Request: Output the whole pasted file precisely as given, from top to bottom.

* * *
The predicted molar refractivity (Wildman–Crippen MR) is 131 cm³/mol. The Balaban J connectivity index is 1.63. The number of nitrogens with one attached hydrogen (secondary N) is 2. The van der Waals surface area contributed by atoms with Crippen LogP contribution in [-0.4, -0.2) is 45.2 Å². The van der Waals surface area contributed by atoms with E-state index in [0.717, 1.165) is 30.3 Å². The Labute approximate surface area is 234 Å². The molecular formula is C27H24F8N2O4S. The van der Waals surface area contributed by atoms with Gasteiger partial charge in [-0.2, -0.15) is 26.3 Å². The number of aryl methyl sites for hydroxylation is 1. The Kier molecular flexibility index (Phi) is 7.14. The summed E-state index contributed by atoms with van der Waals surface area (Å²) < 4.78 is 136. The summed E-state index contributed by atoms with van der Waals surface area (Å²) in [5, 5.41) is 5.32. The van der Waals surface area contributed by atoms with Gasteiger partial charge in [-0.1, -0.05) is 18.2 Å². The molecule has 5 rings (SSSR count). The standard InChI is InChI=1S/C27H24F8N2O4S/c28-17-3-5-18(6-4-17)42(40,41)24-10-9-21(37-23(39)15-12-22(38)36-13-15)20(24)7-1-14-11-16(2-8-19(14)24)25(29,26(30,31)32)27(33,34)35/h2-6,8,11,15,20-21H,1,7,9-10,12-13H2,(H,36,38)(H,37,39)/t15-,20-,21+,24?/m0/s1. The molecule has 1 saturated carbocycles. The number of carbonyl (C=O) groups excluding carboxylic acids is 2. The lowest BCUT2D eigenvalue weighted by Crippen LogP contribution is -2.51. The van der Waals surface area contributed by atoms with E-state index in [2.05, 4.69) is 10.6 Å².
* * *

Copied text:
The predicted molar refractivity (Wildman–Crippen MR) is 131 cm³/mol. The Balaban J connectivity index is 1.63. The number of nitrogens with one attached hydrogen (secondary N) is 2. The van der Waals surface area contributed by atoms with Crippen LogP contribution in [-0.4, -0.2) is 45.2 Å². The van der Waals surface area contributed by atoms with E-state index in [0.717, 1.165) is 30.3 Å². The Labute approximate surface area is 234 Å². The molecular formula is C27H24F8N2O4S. The van der Waals surface area contributed by atoms with Gasteiger partial charge in [-0.2, -0.15) is 26.3 Å². The number of aryl methyl sites for hydroxylation is 1. The Kier molecular flexibility index (Phi) is 7.14. The summed E-state index contributed by atoms with van der Waals surface area (Å²) < 4.78 is 136. The summed E-state index contributed by atoms with van der Waals surface area (Å²) in [5, 5.41) is 5.32. The van der Waals surface area contributed by atoms with Gasteiger partial charge in [-0.1, -0.05) is 18.2 Å². The molecule has 5 rings (SSSR count). The standard InChI is InChI=1S/C27H24F8N2O4S/c28-17-3-5-18(6-4-17)42(40,41)24-10-9-21(37-23(39)15-12-22(38)36-13-15)20(24)7-1-14-11-16(2-8-19(14)24)25(29,26(30,31)32)27(33,34)35/h2-6,8,11,15,20-21H,1,7,9-10,12-13H2,(H,36,38)(H,37,39)/t15-,20-,21+,24?/m0/s1. The molecule has 1 saturated carbocycles. The number of carbonyl (C=O) groups excluding carboxylic acids is 2. The lowest BCUT2D eigenvalue weighted by Crippen LogP contribution is -2.51. The van der Waals surface area contributed by atoms with E-state index in [2.05, 4.69) is 10.6 Å².